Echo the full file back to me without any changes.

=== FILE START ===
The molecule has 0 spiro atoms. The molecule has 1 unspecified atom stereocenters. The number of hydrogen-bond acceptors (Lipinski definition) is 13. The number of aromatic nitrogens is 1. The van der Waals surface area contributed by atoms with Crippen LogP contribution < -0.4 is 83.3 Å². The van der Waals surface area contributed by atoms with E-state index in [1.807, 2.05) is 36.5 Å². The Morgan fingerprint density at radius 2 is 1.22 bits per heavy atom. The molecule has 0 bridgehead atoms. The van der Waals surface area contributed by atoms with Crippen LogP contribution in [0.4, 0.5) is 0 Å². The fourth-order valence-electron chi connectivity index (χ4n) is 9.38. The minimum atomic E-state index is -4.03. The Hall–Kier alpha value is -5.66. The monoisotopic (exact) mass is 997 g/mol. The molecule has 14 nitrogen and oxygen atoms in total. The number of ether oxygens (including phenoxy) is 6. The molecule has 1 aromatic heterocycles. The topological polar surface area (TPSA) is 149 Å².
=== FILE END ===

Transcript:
The molecule has 0 spiro atoms. The molecule has 1 unspecified atom stereocenters. The number of hydrogen-bond acceptors (Lipinski definition) is 13. The number of aromatic nitrogens is 1. The van der Waals surface area contributed by atoms with Crippen LogP contribution < -0.4 is 83.3 Å². The van der Waals surface area contributed by atoms with E-state index in [1.807, 2.05) is 36.5 Å². The Morgan fingerprint density at radius 2 is 1.22 bits per heavy atom. The molecule has 0 bridgehead atoms. The van der Waals surface area contributed by atoms with Crippen LogP contribution in [0.4, 0.5) is 0 Å². The fourth-order valence-electron chi connectivity index (χ4n) is 9.38. The minimum atomic E-state index is -4.03. The Hall–Kier alpha value is -5.66. The monoisotopic (exact) mass is 997 g/mol. The molecule has 14 nitrogen and oxygen atoms in total. The number of ether oxygens (including phenoxy) is 6. The molecule has 1 aromatic heterocycles. The topological polar surface area (TPSA) is 149 Å².